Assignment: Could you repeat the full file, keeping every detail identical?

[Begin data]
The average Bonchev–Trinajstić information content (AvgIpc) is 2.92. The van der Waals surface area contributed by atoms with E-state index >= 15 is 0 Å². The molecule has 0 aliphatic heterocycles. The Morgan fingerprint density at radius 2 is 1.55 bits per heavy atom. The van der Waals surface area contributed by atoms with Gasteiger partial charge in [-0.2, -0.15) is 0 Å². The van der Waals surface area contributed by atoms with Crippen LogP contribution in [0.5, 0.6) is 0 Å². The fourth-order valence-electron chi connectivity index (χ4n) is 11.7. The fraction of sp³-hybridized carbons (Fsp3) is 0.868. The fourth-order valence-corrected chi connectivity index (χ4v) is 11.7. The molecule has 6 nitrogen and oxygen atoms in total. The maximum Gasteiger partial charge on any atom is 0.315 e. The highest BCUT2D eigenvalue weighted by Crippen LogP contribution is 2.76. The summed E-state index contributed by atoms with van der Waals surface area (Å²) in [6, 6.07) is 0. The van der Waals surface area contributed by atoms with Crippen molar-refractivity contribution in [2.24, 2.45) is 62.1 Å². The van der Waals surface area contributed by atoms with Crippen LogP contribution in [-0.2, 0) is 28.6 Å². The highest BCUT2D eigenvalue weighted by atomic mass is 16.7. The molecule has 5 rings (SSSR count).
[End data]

The average Bonchev–Trinajstić information content (AvgIpc) is 2.92. The van der Waals surface area contributed by atoms with E-state index >= 15 is 0 Å². The molecule has 0 aliphatic heterocycles. The Morgan fingerprint density at radius 2 is 1.55 bits per heavy atom. The van der Waals surface area contributed by atoms with Gasteiger partial charge in [-0.2, -0.15) is 0 Å². The van der Waals surface area contributed by atoms with Crippen LogP contribution in [0.5, 0.6) is 0 Å². The fourth-order valence-electron chi connectivity index (χ4n) is 11.7. The fraction of sp³-hybridized carbons (Fsp3) is 0.868. The fourth-order valence-corrected chi connectivity index (χ4v) is 11.7. The molecule has 6 nitrogen and oxygen atoms in total. The maximum Gasteiger partial charge on any atom is 0.315 e. The highest BCUT2D eigenvalue weighted by Crippen LogP contribution is 2.76. The summed E-state index contributed by atoms with van der Waals surface area (Å²) in [6, 6.07) is 0. The van der Waals surface area contributed by atoms with Crippen molar-refractivity contribution in [2.24, 2.45) is 62.1 Å². The van der Waals surface area contributed by atoms with Crippen LogP contribution in [-0.2, 0) is 28.6 Å². The highest BCUT2D eigenvalue weighted by atomic mass is 16.7. The molecule has 5 rings (SSSR count).